“My first priority is dealing with the impacts to the state of that initiative,” said Rep. Jay Fey, D-Tacoma, who heads the House transportation panel. “I won’t say there isn’t a chance, but there isn’t a lot of time to work something out.”

Lawmakers failed to come up with solutions in each of the past three legislative sessions. Part of it was politics. And part of it was the difficulty of finding a revenue-neutral solution.

In 2018, Sen. Steve Hobbs, D-Lake Stevens, who heads the Senate transporation panel, came up with two possible solutions but couldn’t get either passed.

One idea would have redirected money to Sound Transit from an account established to support educational services for young people who are low-income, homeless or in foster care in King, Pierce and Snohomish counties. It was empty then but it isn’t now.

When the House rejected that idea, Hobbs cobbled together a few ways to keep Sound Transit financially whole, including deferring payment to the state of some fees and and not charging Sound Transit for leasing right-of-way for construction of projects.

“I’m not hopeful. I’ve tried before and hit a brick wall,” Hobbs said Friday. “We can try again but I’ll probably run into a brick wall again.”

Anger with car tab costs stems from the 2016 passage of Sound Transit 3, a 25-year, $54 billion expansion.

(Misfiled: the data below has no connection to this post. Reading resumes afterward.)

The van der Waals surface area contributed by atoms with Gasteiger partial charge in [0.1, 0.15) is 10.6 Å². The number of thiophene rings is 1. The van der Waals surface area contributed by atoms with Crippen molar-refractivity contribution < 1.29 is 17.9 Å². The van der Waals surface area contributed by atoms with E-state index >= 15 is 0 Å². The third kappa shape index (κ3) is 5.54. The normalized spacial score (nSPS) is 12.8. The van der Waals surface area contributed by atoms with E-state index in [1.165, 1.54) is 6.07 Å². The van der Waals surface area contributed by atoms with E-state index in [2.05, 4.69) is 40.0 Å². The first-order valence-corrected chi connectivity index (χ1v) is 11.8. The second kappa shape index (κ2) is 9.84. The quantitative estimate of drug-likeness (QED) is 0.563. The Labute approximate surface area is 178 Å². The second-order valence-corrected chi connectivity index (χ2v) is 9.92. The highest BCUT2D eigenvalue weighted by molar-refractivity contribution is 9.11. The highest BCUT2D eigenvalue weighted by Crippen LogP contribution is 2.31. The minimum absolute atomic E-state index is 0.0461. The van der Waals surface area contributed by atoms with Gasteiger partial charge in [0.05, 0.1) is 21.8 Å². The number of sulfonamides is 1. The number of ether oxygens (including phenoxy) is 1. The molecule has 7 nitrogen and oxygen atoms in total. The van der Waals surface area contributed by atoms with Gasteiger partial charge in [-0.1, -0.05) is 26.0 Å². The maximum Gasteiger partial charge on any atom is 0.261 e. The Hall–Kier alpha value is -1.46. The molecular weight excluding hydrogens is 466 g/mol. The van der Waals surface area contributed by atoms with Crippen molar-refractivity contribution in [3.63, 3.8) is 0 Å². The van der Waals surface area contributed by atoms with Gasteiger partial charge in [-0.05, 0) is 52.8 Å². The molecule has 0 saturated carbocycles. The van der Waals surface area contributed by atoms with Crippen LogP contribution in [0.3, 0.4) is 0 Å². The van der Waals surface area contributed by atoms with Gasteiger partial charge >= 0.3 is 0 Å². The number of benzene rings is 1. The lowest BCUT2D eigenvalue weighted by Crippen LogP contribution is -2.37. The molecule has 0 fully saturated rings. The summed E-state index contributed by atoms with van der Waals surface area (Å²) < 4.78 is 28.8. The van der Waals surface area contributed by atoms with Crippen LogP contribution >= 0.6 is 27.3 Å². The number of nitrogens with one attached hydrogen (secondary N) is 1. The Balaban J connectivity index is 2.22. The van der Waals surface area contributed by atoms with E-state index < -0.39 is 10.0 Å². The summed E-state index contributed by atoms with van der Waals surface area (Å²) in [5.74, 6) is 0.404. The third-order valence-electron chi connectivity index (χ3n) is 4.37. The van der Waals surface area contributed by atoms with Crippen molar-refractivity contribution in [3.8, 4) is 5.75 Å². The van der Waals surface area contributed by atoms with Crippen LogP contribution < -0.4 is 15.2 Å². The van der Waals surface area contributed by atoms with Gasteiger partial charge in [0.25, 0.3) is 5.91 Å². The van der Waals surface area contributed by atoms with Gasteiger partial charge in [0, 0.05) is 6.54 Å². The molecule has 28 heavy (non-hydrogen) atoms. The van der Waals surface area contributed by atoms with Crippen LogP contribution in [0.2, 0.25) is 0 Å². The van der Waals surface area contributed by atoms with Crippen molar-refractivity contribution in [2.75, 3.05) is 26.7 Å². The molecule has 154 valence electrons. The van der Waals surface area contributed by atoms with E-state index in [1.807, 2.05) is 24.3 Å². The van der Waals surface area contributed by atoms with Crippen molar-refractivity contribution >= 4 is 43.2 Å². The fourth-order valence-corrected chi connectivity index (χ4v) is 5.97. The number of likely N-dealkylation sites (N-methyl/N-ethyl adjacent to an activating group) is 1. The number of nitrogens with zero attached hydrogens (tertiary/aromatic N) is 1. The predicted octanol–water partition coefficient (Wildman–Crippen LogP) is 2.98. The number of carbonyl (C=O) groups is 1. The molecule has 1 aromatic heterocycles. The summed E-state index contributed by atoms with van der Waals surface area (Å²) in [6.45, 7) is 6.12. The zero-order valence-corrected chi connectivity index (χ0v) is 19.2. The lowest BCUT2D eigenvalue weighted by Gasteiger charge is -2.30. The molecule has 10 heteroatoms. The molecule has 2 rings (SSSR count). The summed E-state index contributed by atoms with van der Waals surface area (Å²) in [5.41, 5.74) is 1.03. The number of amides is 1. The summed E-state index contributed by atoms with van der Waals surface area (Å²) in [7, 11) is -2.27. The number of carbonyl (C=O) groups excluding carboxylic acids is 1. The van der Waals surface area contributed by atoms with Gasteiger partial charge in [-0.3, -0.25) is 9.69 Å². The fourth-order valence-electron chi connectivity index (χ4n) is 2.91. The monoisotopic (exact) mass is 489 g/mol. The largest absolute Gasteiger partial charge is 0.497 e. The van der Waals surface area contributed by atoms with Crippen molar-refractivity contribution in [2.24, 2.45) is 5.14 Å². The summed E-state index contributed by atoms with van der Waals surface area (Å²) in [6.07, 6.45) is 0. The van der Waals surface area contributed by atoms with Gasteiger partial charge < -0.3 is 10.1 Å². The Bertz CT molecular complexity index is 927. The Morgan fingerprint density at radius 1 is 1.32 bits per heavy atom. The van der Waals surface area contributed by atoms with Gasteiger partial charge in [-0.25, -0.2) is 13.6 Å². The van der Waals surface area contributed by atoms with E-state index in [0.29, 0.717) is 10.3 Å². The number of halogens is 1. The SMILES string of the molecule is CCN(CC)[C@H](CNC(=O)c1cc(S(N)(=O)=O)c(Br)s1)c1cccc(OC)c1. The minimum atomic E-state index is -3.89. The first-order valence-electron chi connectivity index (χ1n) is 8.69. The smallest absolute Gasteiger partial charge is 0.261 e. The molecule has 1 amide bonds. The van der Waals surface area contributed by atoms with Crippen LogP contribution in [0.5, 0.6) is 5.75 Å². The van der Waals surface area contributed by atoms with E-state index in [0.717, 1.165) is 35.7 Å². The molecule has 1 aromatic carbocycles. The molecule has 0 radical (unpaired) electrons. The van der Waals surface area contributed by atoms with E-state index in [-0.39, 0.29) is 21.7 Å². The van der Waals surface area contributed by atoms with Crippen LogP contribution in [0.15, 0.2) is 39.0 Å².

It hiked the motor vehicle excise tax collected by Sound Transit from 0.3 percent to 1.1 percent. It also raised the local sales tax and established a new annual property tax within the transit district boundaries.

When the excise tax increase took effect in March 2017, the cost of car tabs surged and caught many vehicle owners unaware.

Frustration has grown as many learned that a contributing factor to the surge is Sound Transit’s use of a depreciation schedule from 1999 in its calculations. It overvalues newer vehicles.

That schedule is tied to the manufacturer’s suggested retail price and shows a car’s value dips only 5% or 6% a year. The Department of Licensing updated its depreciation schedule in 2006. It shows a car loses 19% of its value after one year, 55% after five years.

By law, Sound Transit must switch to the newer schedule in 2029, when bonds from the first two phases of expansion are retired.

Hobbs said he thinks “we should just go to the 2006 valuation” now and find ways to offset the thinner stream of revenue for Sound Transit.